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Finding A Host

Last updated Oct 17, 2003.

A person can get a big headache from the overwhelming number of Web hosting choices. Let's cut the bull and get to business finding a place to house your Web site. To clarify things, a Web host is also known as a hosting service provider (HSP). An HSP is different from an Internet service provider (ISP), which provides services that give you access to the Internet, although some offer Web hosting as part of the plan.

A Web host holds the files that make up your Web site and supporting content. When someone enters your Web site address (URL) in the Web browser, it takes her to the Web host's server where she receives the files that you put there.

This section assumes you want to set up a personal Web site or one for a small business. In this case, you most likely want to look for shared hosting. If you would like to know about other types of hosting, see this guide's Server Space / Hosting section.

Shared hosting—the cheapest and easiest way to host a Web site—typically serves small business, small-scale e-commerce, personal, and entry-level hosting needs. The host is responsible for uptime rates (Web site availability), tech support, and monitoring. One downside, however, is that server performance can be affected by traffic to other Web sites sharing the same server.

Some hosts offer a complete package, which includes obtaining a domain name (URL), a Web site template for designing your site, and hosting. How much? Plans range from $5 to $20 per month, depending on how much storage and bandwidth you need.

Features Of a Good Host

What features do you need in a good host? Some of you might be thinking, "Heck, I don't know what's available." That's OK. The following list includes the major features to consider:

  • Data transfer rates (bandwidth) — Bandwidth includes data transferred into or out of a Web site, such as content, images, and media files. Anything that you or your visitors receive or send is data. When a visitor comes to a Web site, data is transferred from the host server to the client (visitor's) computer. The more visitors you expect at your site, the higher the data transfer rate you need.
  • Storage — Amount of space the host provides for your files. If you don't know how much space you'll need, start small. Most host providers allow you to seamlessly upgrade if you need more storage.
  • Uptime rate (availability) — How often does the server go down? The higher the uptime rate, the better. In other words, you want to avoid hearing, "Your Web site is down," as much as possible by having a high uptime rate.
  • Server application — If you want to use IIS (Microsoft's Internet server), review the vendors' offerings to see whether or not it's offered. Or if you prefer UNIX running Apache software, then look for that. How do you choose? Research and ask questions to determine which one would best suit your needs.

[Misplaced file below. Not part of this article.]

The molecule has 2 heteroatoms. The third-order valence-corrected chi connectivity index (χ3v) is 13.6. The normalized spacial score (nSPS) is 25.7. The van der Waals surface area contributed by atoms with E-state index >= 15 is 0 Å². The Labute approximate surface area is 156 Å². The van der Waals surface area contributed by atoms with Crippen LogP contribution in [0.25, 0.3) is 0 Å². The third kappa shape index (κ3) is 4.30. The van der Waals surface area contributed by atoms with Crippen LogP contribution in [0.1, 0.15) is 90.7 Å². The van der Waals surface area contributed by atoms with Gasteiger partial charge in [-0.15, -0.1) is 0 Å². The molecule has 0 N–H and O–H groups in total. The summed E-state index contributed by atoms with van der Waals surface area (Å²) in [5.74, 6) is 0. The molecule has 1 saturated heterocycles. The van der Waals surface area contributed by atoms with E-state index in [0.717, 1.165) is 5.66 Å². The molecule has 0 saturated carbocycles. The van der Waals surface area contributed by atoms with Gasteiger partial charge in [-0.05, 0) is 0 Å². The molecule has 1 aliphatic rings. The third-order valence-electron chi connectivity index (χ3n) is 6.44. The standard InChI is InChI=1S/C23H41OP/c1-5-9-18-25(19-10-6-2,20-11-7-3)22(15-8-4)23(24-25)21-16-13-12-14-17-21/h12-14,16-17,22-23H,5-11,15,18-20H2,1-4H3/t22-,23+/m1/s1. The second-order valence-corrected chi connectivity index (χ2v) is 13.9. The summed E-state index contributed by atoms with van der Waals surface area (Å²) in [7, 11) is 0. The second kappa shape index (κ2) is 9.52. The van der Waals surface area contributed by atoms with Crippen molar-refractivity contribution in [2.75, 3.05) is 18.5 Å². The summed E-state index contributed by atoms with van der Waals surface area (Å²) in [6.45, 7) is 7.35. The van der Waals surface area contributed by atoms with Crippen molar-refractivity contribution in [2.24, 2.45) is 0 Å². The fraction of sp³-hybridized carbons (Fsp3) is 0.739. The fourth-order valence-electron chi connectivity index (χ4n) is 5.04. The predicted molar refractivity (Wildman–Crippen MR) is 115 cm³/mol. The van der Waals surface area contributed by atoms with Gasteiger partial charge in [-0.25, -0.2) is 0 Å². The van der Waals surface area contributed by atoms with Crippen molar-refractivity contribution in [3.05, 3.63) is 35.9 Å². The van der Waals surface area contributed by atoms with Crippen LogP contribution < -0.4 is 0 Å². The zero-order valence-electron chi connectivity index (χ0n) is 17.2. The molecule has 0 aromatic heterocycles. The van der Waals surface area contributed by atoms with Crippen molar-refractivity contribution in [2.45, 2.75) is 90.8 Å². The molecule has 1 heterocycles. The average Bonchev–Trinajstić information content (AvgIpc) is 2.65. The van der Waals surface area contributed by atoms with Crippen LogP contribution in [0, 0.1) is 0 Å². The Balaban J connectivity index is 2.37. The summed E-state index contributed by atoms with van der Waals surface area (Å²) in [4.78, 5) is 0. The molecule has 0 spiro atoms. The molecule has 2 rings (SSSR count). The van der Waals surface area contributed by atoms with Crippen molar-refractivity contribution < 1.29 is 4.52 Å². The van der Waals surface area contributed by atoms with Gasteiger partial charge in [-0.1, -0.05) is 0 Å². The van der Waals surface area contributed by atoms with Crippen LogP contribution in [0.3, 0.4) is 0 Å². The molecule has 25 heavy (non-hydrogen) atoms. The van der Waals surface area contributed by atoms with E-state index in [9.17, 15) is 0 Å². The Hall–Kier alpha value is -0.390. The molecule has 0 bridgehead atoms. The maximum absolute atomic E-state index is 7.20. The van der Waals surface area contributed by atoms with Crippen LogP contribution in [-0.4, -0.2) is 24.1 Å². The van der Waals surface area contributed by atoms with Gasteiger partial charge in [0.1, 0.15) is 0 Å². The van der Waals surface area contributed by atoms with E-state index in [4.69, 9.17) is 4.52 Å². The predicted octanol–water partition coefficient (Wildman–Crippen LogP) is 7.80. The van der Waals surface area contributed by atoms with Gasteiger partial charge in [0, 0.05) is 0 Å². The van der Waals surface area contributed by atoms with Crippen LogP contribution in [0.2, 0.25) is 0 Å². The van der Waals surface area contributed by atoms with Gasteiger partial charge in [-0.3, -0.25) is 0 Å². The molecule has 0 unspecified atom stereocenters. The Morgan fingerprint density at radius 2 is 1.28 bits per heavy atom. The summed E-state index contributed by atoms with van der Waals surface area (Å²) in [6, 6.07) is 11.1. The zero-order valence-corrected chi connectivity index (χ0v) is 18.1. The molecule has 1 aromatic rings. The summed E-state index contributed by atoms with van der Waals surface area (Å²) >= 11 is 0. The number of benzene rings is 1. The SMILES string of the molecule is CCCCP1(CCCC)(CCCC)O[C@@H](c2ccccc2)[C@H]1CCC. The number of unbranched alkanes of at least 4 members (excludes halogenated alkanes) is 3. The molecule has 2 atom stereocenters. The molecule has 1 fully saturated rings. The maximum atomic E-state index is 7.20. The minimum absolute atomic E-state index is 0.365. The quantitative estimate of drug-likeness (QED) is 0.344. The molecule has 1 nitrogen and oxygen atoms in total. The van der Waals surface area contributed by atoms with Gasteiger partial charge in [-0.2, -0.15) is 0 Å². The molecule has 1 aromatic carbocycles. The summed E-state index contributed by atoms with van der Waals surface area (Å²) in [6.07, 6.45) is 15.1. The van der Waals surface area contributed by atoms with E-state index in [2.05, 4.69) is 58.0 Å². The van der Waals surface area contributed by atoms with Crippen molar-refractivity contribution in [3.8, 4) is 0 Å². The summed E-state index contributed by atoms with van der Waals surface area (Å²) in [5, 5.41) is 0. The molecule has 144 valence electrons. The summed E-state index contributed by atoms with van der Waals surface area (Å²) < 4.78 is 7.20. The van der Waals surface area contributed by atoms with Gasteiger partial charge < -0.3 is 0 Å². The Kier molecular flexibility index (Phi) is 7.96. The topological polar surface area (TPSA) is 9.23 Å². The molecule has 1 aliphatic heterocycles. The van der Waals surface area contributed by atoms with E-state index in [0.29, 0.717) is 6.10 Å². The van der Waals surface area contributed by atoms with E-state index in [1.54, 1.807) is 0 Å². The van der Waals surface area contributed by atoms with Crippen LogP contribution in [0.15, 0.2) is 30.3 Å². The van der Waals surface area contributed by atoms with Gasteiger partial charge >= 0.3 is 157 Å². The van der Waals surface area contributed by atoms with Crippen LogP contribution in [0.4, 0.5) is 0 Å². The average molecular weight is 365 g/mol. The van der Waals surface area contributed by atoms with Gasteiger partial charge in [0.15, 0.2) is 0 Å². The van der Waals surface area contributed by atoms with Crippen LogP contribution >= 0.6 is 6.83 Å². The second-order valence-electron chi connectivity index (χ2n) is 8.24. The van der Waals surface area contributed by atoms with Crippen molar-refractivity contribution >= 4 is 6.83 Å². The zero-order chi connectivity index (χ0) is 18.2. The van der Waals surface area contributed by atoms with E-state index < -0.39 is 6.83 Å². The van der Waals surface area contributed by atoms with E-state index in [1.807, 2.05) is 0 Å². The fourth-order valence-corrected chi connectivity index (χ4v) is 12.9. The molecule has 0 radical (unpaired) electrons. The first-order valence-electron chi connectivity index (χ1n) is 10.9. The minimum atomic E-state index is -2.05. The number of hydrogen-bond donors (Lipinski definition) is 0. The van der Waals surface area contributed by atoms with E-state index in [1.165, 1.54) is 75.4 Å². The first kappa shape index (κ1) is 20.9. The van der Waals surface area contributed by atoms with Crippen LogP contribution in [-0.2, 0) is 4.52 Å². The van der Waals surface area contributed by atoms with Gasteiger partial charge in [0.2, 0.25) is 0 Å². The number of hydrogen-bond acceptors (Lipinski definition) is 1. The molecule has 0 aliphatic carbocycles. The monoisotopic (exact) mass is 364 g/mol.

• Subdomain — Do you want to have subdomains, such as,, and If so, look for this feature.
  • FrontPage Support — I discourage using FrontPage for creating a Web site, but if you insist on using it anyway, you'll need a host that offers FrontPage support.
  • FTP — This is how you get your files from your computer to the host computer. Some hosts provide multiple FTP accounts so you can give access to others. Software like Filezilla makes it possible to upload and download files between your computer and the host. See what FTP tools are available.
  • Email — Many hosts offer multiple email accounts. If you want to give an email address to every member of your family or small business, you can. Other options include POP mail and Web-based email. POP mail allows you to get your emails through an email application such as Outlook, Outlook Express, Eudora, or Thunderbird. Web-based email lets you read and respond to emails through the Internet using accounts set up through Yahoo and Hotmail, for example. Some hosts provide both options, which is useful so you can access email from anywhere using Web-based email and use POP to download it to your email client.
  • Logs — Learn about your visitors and the amount of traffic that comes to your Web site by reviewing logs. Logs also provide information about Web site and page errors, so you can address them.
  • Shopping — Will you sell a product or service through your Web site? If so, shopping cart capabilities are needed. There are, however, outside vendors you can use rather than the one that comes with your host.
  • Chat — Another feature you can integrate or use with an outside application.
  • Message Board — In building a community, you might want to have a message board, but you can use third-party applications instead of the ones supplied by your host.
  • PHP, SSI, CGI, databases — Technical stuff here. Here's the section that covers server programming basics. These are technologies and languages that serve dynamic Web pages.
  • Backups — It's a good idea to have a copy of all the Web site files on a local computer. A host with backup capabilities typically backs up all of its servers on a daily basis to use for recovery should a disaster (hope not!) happens.

Where to Begin?

The choices are endless. Fortunately, there are comparison sites available that review the hosts' capabilities and help you determine which one offers all the features you need. The following Web sites offer host provider information and ratings to help you find the perfect host for your Web site.

Also, it can't hurt to ask friends or post a message on a trusted bulletin board or mailing list discussion group asking for recommendations. If a host doesn't work out, you can always move to another. That's where having a local backup of your Web site comes in handy.